Refrigerator Parts: Repair and Replace

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Parts

     Observe all refrigerator parts including the freezer fan  when you start to defrost and remove the freezer (inside) rear panels. (While everything is frosted.)

     The freezer fan looks okay in this photo. I plugged the refrigerator back in after removing the panels (
for a few seconds) and observed the fan turning freely.  Keep your fingers out of here while plugged in! 
Use safety glasses!
Note the blue rubber fan blade near the top
It looks Fan-tastic!
LET'S GET TO IT!
New Defrost Heater Element w/thermo
     To make this diagnosis, you probably already removed the panels described in the next section.  I will recap the removal procedure for those who may not have done that, but have a good idea that this is the problem.
     The directions for removing the bucket are stamped on the ice maker bucket (front lip underneath) (just remove the bucket and front piece, no more!) Don't try to take the whole bracket out!  This is better than dealing with a bucket of water later or trapped ice cubes melting on your head
Ice Maker and Bucket
     Sometimes ice can form on the fan or fan motor, and of course, prevents the fan from turning.  This would mean that no air could flow from the freezer compartment to the refrigerator compartment through the freezer diverter and/or damper.  If there is ice here, your refrigerator isn't defrosting properly!

     Also, the fan motor may be defective (not just ice-jammed) and needs replaced. 
Note: Your problem is probably with the defrost parts, not the fan/motor.  OBSERVE!
     Inside of the freezer compartment, remove the very bottom panel by removing  three hex screws on the panel (see #20 in freezer diagram) and by loosening  the two hex screws on the middle panel (see #19 in freezer diagram). Carefully wiggle the middle panel out.  Do not remove the top panel. (see #15 in freezer diagram).

Freezer Diagram


(right click to enlarge)
     The bottom panel (see #20 in freezer diagram) may be frozen to the coils, so gently and slowly pull the cover off.  Be careful not to damage the foam insulation on the back of the panel.
Give the heat some time to start melting the ice (see "Patience Isn't..." below).
   You should see the ice covered coils.  The defrost heater (black) wires and fuses (2) are intertwined through the coils (right side with you facing the coils) and are connected to the defrost thermostat in a series to an adapter plug, a one-way plastic connector (top-middle-right of photo).  Note the two black wires going to the connector and thermostat (aluminum with black top in center of photo.)
Ice covered evaporator coils
     Set up a pan inside the freezer compartment to collect the melting ice water.  Depending on how much the coils are iced, you may get 1-2 quarts of water.  Use aluminum foil to make a funnel to by-pass the trough and drain under the freezer coils. DO NOT pick or pry the ice from these coils. You can damage the wires and the coils by trying to speed up the melting process.  Open the refrigerator doors and let the heat do the job!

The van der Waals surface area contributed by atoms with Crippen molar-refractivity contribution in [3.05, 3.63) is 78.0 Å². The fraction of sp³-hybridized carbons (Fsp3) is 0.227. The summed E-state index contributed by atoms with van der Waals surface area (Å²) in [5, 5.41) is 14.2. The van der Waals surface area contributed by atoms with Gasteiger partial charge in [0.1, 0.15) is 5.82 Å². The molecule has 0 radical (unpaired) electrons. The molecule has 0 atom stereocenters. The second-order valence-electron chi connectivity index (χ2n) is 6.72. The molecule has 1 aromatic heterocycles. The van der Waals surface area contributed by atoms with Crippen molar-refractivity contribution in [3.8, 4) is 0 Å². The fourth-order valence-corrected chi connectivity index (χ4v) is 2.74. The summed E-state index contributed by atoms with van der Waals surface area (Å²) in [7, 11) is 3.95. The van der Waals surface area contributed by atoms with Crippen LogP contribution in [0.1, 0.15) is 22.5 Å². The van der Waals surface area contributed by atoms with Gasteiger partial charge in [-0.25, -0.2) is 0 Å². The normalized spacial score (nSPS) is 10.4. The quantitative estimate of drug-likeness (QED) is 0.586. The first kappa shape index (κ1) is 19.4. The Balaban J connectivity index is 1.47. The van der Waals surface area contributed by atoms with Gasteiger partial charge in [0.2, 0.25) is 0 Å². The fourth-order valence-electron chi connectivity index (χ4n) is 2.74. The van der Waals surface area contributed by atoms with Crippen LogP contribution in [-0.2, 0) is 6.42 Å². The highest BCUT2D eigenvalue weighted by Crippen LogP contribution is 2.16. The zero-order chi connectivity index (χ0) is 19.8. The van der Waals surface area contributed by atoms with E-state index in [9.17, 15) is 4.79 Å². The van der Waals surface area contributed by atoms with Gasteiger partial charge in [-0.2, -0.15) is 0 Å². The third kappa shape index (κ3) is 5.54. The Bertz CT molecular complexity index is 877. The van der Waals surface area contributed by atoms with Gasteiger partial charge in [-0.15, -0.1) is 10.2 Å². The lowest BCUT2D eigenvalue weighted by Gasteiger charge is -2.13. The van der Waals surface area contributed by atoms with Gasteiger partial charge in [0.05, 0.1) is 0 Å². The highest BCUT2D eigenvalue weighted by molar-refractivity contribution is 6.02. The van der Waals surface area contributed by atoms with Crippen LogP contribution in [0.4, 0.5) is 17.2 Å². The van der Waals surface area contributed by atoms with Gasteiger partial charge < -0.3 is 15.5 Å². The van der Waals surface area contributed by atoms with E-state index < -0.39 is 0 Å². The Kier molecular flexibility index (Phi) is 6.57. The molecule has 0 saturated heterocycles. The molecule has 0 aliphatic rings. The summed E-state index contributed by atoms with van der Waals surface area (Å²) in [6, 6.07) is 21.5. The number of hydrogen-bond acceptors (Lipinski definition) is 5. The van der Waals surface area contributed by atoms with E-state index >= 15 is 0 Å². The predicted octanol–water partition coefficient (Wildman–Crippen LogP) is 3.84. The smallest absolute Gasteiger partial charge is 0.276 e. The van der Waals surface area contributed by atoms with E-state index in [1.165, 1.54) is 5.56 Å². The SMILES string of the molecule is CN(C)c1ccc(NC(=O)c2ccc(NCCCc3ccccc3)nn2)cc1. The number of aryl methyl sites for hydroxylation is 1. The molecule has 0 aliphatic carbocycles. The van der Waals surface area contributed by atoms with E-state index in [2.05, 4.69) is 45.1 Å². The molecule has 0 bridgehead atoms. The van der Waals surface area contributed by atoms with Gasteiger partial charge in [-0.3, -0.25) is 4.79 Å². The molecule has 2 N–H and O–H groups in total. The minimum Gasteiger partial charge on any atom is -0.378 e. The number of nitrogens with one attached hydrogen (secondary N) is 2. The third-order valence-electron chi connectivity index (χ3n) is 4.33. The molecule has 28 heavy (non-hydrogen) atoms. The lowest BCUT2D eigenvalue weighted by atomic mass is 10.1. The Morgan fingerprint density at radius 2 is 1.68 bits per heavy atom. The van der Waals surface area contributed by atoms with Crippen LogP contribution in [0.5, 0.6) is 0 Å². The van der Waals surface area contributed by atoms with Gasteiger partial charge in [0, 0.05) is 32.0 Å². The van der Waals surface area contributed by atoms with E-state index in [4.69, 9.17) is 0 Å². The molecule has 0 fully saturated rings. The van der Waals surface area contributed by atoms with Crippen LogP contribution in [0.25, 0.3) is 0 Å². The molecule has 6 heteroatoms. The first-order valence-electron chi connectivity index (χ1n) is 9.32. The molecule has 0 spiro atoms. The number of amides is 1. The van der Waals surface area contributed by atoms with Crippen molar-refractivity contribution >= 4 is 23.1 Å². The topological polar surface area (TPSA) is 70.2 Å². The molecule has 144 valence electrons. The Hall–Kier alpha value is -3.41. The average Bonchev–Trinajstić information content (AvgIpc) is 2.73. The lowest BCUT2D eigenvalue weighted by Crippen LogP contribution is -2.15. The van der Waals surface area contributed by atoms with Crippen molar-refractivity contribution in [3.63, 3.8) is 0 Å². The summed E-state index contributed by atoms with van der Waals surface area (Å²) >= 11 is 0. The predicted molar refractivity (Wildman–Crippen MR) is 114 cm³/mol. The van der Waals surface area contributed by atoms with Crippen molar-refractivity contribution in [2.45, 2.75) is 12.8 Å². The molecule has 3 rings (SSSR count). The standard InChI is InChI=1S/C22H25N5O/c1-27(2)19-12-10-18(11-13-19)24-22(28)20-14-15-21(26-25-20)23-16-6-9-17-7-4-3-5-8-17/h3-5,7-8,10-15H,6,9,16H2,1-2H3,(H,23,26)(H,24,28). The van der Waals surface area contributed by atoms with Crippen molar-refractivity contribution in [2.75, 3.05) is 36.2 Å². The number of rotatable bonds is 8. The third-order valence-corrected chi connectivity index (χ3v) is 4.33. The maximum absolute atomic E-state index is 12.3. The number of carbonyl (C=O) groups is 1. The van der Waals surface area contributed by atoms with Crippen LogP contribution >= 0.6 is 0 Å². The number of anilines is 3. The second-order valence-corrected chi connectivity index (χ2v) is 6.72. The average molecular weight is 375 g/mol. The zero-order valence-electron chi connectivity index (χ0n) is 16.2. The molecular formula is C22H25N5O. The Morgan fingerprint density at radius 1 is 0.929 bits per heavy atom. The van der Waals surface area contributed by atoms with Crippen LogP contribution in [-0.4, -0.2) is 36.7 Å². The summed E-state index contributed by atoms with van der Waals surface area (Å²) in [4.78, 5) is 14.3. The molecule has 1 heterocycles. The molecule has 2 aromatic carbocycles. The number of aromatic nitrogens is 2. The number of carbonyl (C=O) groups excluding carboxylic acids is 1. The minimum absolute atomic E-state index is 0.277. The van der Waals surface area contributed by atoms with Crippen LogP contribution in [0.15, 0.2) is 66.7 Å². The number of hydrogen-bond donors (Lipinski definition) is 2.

Pan to collect melting ice water
     Even though you will try to prevent the water from going in the drain trough (see #14 in freezer diagram), some will go down anyhow.  Have a suction bulb ready to suction water from the pan in the rear so that it won’t overflow.

     Since the refrigerator isn’t running, the usual method of evaporation of water will not occur, since no fan is blowing air across the pan and the amount of melting ice is increased.
Suction any water from the evaporator tray
              (little white tray)
PATIENCE ISN'T ONE OF MY VIRTUES!

     You can speed up the process by using a hair dryer (w/gfci) to blow warm air across the frozen coils.  This will speed up the defrost, but creates a lot of water in a short time
Do NOT leave any warming device unattended!   Don't touch the coils or ice/water with the hair dryer!!!
Use CAUTION!
electric shock
Note:  Most new hair dryers have a built-in GFCI, a personal protection device.
Most modern kitchens have GFCI outlets near the counter tops.  WARNING: Be careful when using electrical appliances around water and make sure you are using a GFCI!
Replacing Parts
Refrigerator Parts
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Remember to use: 1/4" hex nut socket and driver (Do not use electric drills or power screwdrivers!)
    After you complete your diagnosis by eliminating the above-mentioned problems and ruling out the ADC/Timer, the next step is to replace the defrost heating element with an assembly (kit) that includes a new defrost thermostat.  
      Remember, the model illustrated here is a Maytag wide-by-side, but other units may be similar, since some appliances are made by the same manufacturer under different brand names.  The job is relatively simple, and can be done with little experience, if you are good at following directions, like unplugging the refrigerator BEFORE you start.  If you have a digital camera, this is the time to take some detailed photos to help your memory when you are reinstalling parts!

     At this point, you probably unplugged your refrigerator to begin the manual defrost.  Clear the inside of the freezer section of all shelves and the ice maker bucket assembly. The ice maker bucket assembly  won’t get in the way, but it snaps right out (no screws or bolts to take out), and you can dump the ice cubes in the sink or the bag inside the bag you will use for storing your refrigerator food--temporarily.